Wednesday, November 14, 2012

Affordable Art Fair Seattle Debuts with Carefully Curated Collection of International Work

The art world has changed.  The current state of the economy has altered the way people buy art.  Artists no longer need to show in a gallery to attract a collectorship, and many galleries now struggle to sell pieces that set people back thousands upon thousands of dollars.  Since the pomposity once associated with the art world has become passé (at least to those 40 and younger), to utter the word "affordable" is no longer taboo.  It's actually become cool to be associated with the affordable art movement.  Sparked from the idea that all people should have access to art, industry leaders are hitting home the idea that innovative, insightful high-quality art doesn't have to cost a fortune.   Luckily for Pacific Northwest art lovers on all budgets, Affordable Art Fair made it even easier to take home amazing art at great prices with its debut last weekend at the Seattle Center Exhibition Hall.
Sculptures by Nicole Harper of
Michelle Y Williams Gallery
(Photo: Paul Niemi)
A Variety of Works Available
from Traver Gallery, Seattle
(Photo: Paul Niemi)
I wasn't sure what to expect from Affordable Art Fair Seattle. In addition to a fantastic and comprehensive guide on how to buy art, the official site for the Fair gave a nice list of participating galleries, and I was able to research and see work by some of the featured artists in advance. But, having the opportunity to experience the art first-hand on Thursday night was something totally different. The set-up was vibrant, hip and alive with excitement.  The preview party overlapped with a press event. The evening's festivities attracted a wide variety of people including the usual display of scruffy artistic hipsters, artist wannabes, executives and their wives, seasoned benefactors, flamboyant men draped in fur and every manner of mover and shaker in Seattle. Kisses were blown, chins were intellectually scratched, names were dropped, but in the end, everyone seemed to be ultimately connecting in an intimate way over art.  All in all, the night was devoid of attitude, which was a refreshing change of pace for large art shows of this genre.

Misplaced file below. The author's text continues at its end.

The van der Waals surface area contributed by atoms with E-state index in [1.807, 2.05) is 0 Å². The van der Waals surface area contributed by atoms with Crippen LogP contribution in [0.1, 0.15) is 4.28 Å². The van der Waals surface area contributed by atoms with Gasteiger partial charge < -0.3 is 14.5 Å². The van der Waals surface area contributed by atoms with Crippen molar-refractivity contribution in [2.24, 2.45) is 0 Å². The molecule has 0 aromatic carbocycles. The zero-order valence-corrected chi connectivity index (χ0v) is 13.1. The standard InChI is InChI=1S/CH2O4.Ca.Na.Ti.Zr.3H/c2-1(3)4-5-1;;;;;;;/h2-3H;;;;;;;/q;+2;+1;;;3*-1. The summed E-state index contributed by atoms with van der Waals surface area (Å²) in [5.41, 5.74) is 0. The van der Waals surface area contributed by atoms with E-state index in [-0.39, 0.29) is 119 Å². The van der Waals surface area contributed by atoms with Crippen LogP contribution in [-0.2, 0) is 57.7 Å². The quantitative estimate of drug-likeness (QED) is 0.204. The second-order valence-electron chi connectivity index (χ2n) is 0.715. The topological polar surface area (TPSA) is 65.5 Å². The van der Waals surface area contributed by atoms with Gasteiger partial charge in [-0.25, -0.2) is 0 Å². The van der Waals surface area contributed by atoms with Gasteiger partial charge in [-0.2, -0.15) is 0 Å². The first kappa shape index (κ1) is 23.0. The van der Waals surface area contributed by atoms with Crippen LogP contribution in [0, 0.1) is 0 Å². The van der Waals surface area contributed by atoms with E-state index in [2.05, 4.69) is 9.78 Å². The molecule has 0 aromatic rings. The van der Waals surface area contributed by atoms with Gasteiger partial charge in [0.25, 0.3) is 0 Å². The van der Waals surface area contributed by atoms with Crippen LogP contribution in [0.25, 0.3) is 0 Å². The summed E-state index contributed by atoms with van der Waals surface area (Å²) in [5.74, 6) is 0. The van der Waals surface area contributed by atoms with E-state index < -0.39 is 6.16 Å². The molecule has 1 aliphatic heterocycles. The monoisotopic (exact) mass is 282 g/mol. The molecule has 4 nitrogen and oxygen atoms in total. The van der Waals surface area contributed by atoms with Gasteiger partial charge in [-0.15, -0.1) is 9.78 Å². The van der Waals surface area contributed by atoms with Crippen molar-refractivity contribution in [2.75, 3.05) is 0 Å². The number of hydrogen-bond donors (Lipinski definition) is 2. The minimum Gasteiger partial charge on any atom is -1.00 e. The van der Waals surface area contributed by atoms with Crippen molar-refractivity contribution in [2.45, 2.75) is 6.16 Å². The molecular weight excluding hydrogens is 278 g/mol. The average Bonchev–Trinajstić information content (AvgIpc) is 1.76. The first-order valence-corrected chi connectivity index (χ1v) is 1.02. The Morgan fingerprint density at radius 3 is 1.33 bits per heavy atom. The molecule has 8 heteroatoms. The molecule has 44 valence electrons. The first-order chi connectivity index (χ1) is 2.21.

Will Ramsay, the brain behind Affordable Art Fairs, which has its main office in the United Kingdom, has mounted similar events in the London, New York and Mexico City. Seattle rounds out the 2012 show calendar followed by Singapore and Germany. Jennifer Jacobs is the Director of Affordable Art Seattle.
Visitors to Affordable Art Fair Seattle
Leave Preview Party at the Seattle
Center Exhibition Hall on November 8
(Photo: Paul Niemi) 
Affordable Art Fair Seattle did a great job of offering something for everyone.   "Affordable" is a term that means different things to different people, but prices for work ranged from as little as $100 all the way up to $10,000. From paintings, to print, sculpture, clay and metalwork and pieces made from paper and wood, there was a carefully (dare I use that ubiquitous word) 'curated' collection of art in various sizes, shapes and textures.
When it comes to art, the first rule should be to buy what you like. That rule has served me well in building a high quality unique and diverse collection. Affordable Art Fair Seattle provided the spectator the opportunity to discover many intriguing treasures that almost anyone would find appealing. I might also add that while the idea of an art fair might be intimidating to some unfamiliar with the protocol, this fair was very 'user-friendly' and, for the most part, gallery owners, staff and artists were generous with their time. They were eager to explain the work on view, and I gained an appreciation for items that might not have spoken to me initially. 
Sheila Coppola Apprentice Wynne Pei
Demonstrates the Intaglio Printing Process
of a Piece by Dale Chihuly
(Photo: Paul Niemi) 
The gem of the fair, in my opinion, was the printmaking studio.  Intaglio and relief printing is an exciting art form, and master printer Sheila Coppola of Sidereal Fine Art Press, along with her apprentice Wynne Pei showed just how cool it is.  On Thursday evening, they demonstrated the printing process of a six-color, sugar lift and aquatint intaglio and relief print by Dale Chihuly. Additionally, Coppola called upon artists, including Claire Cowie, with whom she had previously worked, to create images that Coppola printed and displayed in the printmaking studio.  I was told that a limited number of prints were made and each artist would then decide if they wanted to offer them up for sale at the Fair.
Some of the artists on my personal wish list are Claire Cowie, Sarah Bienvenu, Jenny Honnert Abell, Daniel Ochoa, Nicole Harper, Rick Araluce, Tom DeGroot, and Jamie Walker.  The Traver Gallery of Seattle is home to the work of many artists whom I found incredibly inspiring.  It was also fun to connect with the folks from Santa Fe's Winterowd Fine Art, especially since I just returned to the Northwest after spending the last three years in New Mexico. 
Affordable Art Fair Seattle, which ran November 9-11, inspired my senses and got my blood pumping.   WATCH A BRIEF VIDEO highlighting some of my picks from the fair HERE:


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